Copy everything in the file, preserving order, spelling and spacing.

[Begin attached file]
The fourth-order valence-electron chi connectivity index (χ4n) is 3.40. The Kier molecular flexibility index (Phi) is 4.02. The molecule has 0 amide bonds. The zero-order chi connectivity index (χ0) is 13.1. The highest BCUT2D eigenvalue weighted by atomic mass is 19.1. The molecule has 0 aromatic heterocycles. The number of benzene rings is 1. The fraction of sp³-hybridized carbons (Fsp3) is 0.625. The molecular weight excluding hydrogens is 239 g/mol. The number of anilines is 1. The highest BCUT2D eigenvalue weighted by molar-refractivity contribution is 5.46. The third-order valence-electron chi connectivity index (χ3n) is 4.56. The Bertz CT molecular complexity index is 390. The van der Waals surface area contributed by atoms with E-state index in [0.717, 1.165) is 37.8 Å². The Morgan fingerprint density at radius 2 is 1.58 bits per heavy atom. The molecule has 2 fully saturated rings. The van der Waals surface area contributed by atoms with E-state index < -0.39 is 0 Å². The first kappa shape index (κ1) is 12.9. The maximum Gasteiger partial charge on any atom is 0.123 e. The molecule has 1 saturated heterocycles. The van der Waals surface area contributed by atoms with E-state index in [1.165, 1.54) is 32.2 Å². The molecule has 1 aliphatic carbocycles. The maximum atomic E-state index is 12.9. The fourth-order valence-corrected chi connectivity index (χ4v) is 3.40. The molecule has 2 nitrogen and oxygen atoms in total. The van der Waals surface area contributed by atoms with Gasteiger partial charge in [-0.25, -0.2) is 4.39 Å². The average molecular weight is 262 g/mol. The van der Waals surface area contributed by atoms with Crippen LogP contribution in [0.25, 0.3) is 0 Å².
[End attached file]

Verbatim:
The fourth-order valence-electron chi connectivity index (χ4n) is 3.40. The Kier molecular flexibility index (Phi) is 4.02. The molecule has 0 amide bonds. The zero-order chi connectivity index (χ0) is 13.1. The highest BCUT2D eigenvalue weighted by atomic mass is 19.1. The molecule has 0 aromatic heterocycles. The number of benzene rings is 1. The fraction of sp³-hybridized carbons (Fsp3) is 0.625. The molecular weight excluding hydrogens is 239 g/mol. The number of anilines is 1. The highest BCUT2D eigenvalue weighted by molar-refractivity contribution is 5.46. The third-order valence-electron chi connectivity index (χ3n) is 4.56. The Bertz CT molecular complexity index is 390. The van der Waals surface area contributed by atoms with E-state index in [0.717, 1.165) is 37.8 Å². The Morgan fingerprint density at radius 2 is 1.58 bits per heavy atom. The molecule has 2 fully saturated rings. The van der Waals surface area contributed by atoms with E-state index < -0.39 is 0 Å². The first kappa shape index (κ1) is 12.9. The maximum Gasteiger partial charge on any atom is 0.123 e. The molecule has 1 saturated heterocycles. The van der Waals surface area contributed by atoms with E-state index in [1.165, 1.54) is 32.2 Å². The molecule has 1 aliphatic carbocycles. The maximum atomic E-state index is 12.9. The fourth-order valence-corrected chi connectivity index (χ4v) is 3.40. The molecule has 2 nitrogen and oxygen atoms in total. The van der Waals surface area contributed by atoms with Gasteiger partial charge in [-0.25, -0.2) is 4.39 Å². The average molecular weight is 262 g/mol. The van der Waals surface area contributed by atoms with Crippen LogP contribution in [0.25, 0.3) is 0 Å².